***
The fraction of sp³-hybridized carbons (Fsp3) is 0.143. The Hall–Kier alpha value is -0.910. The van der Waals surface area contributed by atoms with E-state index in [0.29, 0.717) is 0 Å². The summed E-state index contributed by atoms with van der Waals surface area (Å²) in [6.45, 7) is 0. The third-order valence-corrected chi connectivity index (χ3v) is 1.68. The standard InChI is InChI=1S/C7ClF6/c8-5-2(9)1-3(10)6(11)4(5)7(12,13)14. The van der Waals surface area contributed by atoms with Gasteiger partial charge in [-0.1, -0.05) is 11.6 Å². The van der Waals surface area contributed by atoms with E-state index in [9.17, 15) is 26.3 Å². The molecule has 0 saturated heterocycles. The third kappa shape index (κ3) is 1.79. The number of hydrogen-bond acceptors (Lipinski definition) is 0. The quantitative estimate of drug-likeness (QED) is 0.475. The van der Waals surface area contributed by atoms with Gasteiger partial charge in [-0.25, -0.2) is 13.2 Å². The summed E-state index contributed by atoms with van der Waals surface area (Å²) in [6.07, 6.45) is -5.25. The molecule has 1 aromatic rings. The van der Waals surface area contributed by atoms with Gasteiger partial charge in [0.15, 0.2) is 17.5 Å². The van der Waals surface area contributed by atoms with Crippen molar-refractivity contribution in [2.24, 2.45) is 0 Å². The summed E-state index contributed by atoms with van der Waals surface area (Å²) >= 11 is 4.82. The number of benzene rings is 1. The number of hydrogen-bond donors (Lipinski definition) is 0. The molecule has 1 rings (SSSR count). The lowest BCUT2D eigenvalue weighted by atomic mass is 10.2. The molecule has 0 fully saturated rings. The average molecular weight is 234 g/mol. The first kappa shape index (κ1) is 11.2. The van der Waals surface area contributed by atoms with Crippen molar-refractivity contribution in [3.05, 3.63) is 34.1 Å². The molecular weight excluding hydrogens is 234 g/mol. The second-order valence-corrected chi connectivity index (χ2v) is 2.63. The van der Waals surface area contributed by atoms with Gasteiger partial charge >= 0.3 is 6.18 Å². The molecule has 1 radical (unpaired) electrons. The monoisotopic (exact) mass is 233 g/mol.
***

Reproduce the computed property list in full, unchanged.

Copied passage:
The fraction of sp³-hybridized carbons (Fsp3) is 0.143. The Hall–Kier alpha value is -0.910. The van der Waals surface area contributed by atoms with E-state index in [0.29, 0.717) is 0 Å². The summed E-state index contributed by atoms with van der Waals surface area (Å²) in [6.45, 7) is 0. The third-order valence-corrected chi connectivity index (χ3v) is 1.68. The standard InChI is InChI=1S/C7ClF6/c8-5-2(9)1-3(10)6(11)4(5)7(12,13)14. The van der Waals surface area contributed by atoms with Gasteiger partial charge in [-0.1, -0.05) is 11.6 Å². The van der Waals surface area contributed by atoms with E-state index in [9.17, 15) is 26.3 Å². The molecule has 0 saturated heterocycles. The third kappa shape index (κ3) is 1.79. The number of hydrogen-bond acceptors (Lipinski definition) is 0. The quantitative estimate of drug-likeness (QED) is 0.475. The van der Waals surface area contributed by atoms with Gasteiger partial charge in [-0.25, -0.2) is 13.2 Å². The summed E-state index contributed by atoms with van der Waals surface area (Å²) in [6.07, 6.45) is -5.25. The molecule has 1 aromatic rings. The van der Waals surface area contributed by atoms with Gasteiger partial charge in [0.15, 0.2) is 17.5 Å². The van der Waals surface area contributed by atoms with Crippen molar-refractivity contribution in [2.24, 2.45) is 0 Å². The summed E-state index contributed by atoms with van der Waals surface area (Å²) >= 11 is 4.82. The number of benzene rings is 1. The number of hydrogen-bond donors (Lipinski definition) is 0. The molecule has 1 rings (SSSR count). The lowest BCUT2D eigenvalue weighted by atomic mass is 10.2. The molecule has 0 fully saturated rings. The average molecular weight is 234 g/mol. The first kappa shape index (κ1) is 11.2. The van der Waals surface area contributed by atoms with Crippen molar-refractivity contribution in [3.05, 3.63) is 34.1 Å². The molecular weight excluding hydrogens is 234 g/mol. The second-order valence-corrected chi connectivity index (χ2v) is 2.63. The van der Waals surface area contributed by atoms with Gasteiger partial charge >= 0.3 is 6.18 Å². The molecule has 1 radical (unpaired) electrons. The monoisotopic (exact) mass is 233 g/mol.